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NBA trainer, charged with rape and drugging a woman in downtown Boston, released on bond

Robert McClanaghan appeared in Boston Municipal Court on charges of rape and drugging for intercourse Tuesday, in Boston.Lane Turner/Globe Staff

A nationally known skills trainer for NBA players pleaded not guilty Tuesday to drugging and raping a woman who told police she awoke bruised and bleeding and had no memory beyond having one or two drinks and going to her hotel room with the man she had met online.

Robert McClanaghan, 43, was arrested Friday in Rhode Island on charges of rape and drugging for intercourse related to the Nov. 3 incident at the Canopy by Hilton in downtown Boston.

McClanaghan appeared in Boston Municipal Court Tuesday morning, wearing a light blue dress shirt, khaki pants, and a short graying ponytail, his wrists handcuffed in front of him. He pleaded not guilty to the charges.


Suffolk Assistant District Attorney Erin Murphy said police recovered surveillance video from the Rose Town Kitchen & Bar that shows McClanaghan sitting next to the woman as he reaches into his pocket and “appears to sprinkle something over the victim’s drink in a moment of distraction.”

“She remembers very little despite only having had one or two drinks,” Murphy said. “It was not normal for her to black out.”

McClanaghan later texted the woman a photo that showed a man involved in a sex act with a woman who was bound, face down, and wearing a collar. The woman recognized herself and McClanaghan, Murphy said.

“She could not recall the activities in the photo,” Murphy said. “She would not consent to such activities. She did not consent to such activities.”

McClanaghan stood during the brief hearing before Judge James Stanton, who ordered McClanaghan’s release on $30,000 bond. McClanaghan must wear a GPS monitoring bracelet, surrender his passport, and remain in Rhode Island, where he lives, pending the outcome of the case, except for meeting with his lawyer and to attend court dates in Boston. He was also ordered to stay away from the victim.


His defense lawyer Kelli Porges argued against the requirement for a GPS monitor during Tuesday’s hearing.

“He is not only innocent but his desire to exonerate himself . . . is what is going to assure he returns every time,” Porges said.

There are no toxicology reports to corroborate the victim’s accusations, Porges said.

“There is nothing to indicate that he raped this woman or drugged this woman,” Porges said.

McClanaghan and the woman met on an online dating app and then met in person in Providence on Nov. 2, the day before the sexual assault, according to a Boston police report.

The next day they made plans to meet again at the hotel where the woman was staying, the report said. There they had drinks and agreed to go to her room.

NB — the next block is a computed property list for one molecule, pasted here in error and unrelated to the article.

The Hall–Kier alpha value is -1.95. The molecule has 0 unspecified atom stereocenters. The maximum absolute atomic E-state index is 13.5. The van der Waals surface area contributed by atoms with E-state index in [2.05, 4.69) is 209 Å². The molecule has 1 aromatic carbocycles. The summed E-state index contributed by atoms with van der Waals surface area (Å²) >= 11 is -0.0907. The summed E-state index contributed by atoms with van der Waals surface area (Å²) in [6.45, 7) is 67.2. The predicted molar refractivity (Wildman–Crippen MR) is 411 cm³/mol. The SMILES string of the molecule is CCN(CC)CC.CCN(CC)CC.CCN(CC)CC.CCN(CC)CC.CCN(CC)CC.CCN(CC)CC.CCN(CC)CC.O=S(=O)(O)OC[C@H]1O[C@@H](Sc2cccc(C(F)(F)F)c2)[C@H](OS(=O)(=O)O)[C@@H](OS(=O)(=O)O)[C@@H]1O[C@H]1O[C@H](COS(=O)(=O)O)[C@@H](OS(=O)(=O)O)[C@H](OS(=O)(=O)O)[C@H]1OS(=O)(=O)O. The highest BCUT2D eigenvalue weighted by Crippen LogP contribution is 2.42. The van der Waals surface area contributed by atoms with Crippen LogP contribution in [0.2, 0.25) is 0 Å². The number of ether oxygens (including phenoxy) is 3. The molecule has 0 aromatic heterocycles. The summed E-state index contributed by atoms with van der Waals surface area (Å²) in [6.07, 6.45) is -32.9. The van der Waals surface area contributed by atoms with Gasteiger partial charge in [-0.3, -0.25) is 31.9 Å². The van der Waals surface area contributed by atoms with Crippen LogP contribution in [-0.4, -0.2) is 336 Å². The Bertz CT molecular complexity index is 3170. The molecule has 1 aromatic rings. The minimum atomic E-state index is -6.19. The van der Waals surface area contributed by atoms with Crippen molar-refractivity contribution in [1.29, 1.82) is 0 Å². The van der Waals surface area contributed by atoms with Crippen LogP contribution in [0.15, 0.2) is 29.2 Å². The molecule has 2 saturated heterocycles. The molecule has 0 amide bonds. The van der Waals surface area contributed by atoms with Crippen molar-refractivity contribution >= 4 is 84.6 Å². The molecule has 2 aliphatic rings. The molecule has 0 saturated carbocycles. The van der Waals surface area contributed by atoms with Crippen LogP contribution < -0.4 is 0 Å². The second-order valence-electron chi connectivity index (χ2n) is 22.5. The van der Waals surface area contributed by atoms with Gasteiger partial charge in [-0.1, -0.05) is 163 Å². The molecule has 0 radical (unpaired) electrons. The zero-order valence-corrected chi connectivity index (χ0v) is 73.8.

“The last thing she recalled before blacking out was attempting to take her belt off,” the report said. “The next thing she remembered was waking up in her bed alone and tucked in.”

She was nude, bruised, and had dried blood on her vagina and lower back.

She called a crisis line and was taken to Tufts Medical Center’s emergency department where detectives interviewed her.

“The victim stated that she believes the suspect drugged her,” the police report said. “The victim stated that in her blacked out or drugged state she did not have the ability or capability to consent to any sexual acts.”

When police announced McClanaghan’s arrest Saturday, they issued a warning about so-called date-rape drugs.


“The Boston Police Department advises the public of the dangerousness of scentless, colorless, and tasteless drugs such as Rohypnol, also known as roofie, being placed in the drinks of unsuspecting victims,” police said. “Other drugs commonly used in a similar fashion are GHB (gamma-hydroxybutyric acid) or Ketamine. These drugs and substances can cause disorientation, confusion, temporary paralysis, or unconsciousness, along with a host of other symptoms, leaving the potential victim vulnerable to the intentions of the suspect.”

McClanaghan started his career as a physical education teacher and assistant basketball coach at Bishop Hendricken, a private, all-boys school in Warwick, R.I., The Boston Globe reported last month.

There, he met current Celtics coach Joe Mazzulla, who as a high school freshman in 2003 was essentially McClanaghan’s first client.

From his start working with the Hendricken Hawks, McClanaghan launched into the NBA, training stars such as Kevin Durant and Steph Curry.

Curry wrote the forward to McClanaghan’s 2019 book, “Net Work,” described by publisher Simon & Schuster as a combination of “McClanaghan’s hard-earned wisdom — both on and off the court — with rare glimpses into the dues-paying life of professional athletes determined to stay at the top.”

On his Instagram account, The_Rob_Mac, McClanaghan says to his more than 11,000 followers that he “provides on court 🏀 training for players of all levels.”

Tonya Alanez can be reached at tonya.alanez@globe.com. Follow her on Twitter @talanez.